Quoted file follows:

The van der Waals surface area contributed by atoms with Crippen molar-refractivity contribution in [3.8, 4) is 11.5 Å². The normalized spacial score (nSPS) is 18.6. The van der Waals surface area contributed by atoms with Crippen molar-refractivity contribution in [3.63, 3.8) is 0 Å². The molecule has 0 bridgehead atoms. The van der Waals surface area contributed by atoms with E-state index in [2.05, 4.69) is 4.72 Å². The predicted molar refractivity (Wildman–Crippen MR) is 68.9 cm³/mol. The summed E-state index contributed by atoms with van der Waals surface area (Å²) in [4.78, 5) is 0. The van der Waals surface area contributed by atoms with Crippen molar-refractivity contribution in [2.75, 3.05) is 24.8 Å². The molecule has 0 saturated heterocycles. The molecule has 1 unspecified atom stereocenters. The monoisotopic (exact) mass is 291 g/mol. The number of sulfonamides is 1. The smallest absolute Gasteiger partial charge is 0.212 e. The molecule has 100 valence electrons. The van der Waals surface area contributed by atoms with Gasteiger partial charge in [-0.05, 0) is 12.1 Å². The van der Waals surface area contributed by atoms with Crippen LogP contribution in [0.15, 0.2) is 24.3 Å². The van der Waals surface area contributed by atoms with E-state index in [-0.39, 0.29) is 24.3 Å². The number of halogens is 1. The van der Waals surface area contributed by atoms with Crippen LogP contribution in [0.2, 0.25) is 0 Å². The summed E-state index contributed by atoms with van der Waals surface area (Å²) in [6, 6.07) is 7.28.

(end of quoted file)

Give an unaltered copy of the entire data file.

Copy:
The van der Waals surface area contributed by atoms with Crippen molar-refractivity contribution in [3.8, 4) is 11.5 Å². The normalized spacial score (nSPS) is 18.6. The van der Waals surface area contributed by atoms with Crippen molar-refractivity contribution in [3.63, 3.8) is 0 Å². The molecule has 0 bridgehead atoms. The van der Waals surface area contributed by atoms with E-state index in [2.05, 4.69) is 4.72 Å². The predicted molar refractivity (Wildman–Crippen MR) is 68.9 cm³/mol. The summed E-state index contributed by atoms with van der Waals surface area (Å²) in [4.78, 5) is 0. The van der Waals surface area contributed by atoms with Crippen molar-refractivity contribution in [2.75, 3.05) is 24.8 Å². The molecule has 0 saturated heterocycles. The molecule has 1 unspecified atom stereocenters. The monoisotopic (exact) mass is 291 g/mol. The number of sulfonamides is 1. The smallest absolute Gasteiger partial charge is 0.212 e. The molecule has 100 valence electrons. The van der Waals surface area contributed by atoms with Gasteiger partial charge in [-0.05, 0) is 12.1 Å². The van der Waals surface area contributed by atoms with Crippen LogP contribution in [0.15, 0.2) is 24.3 Å². The van der Waals surface area contributed by atoms with E-state index in [-0.39, 0.29) is 24.3 Å². The number of halogens is 1. The van der Waals surface area contributed by atoms with Crippen LogP contribution in [0.2, 0.25) is 0 Å². The summed E-state index contributed by atoms with van der Waals surface area (Å²) in [6, 6.07) is 7.28.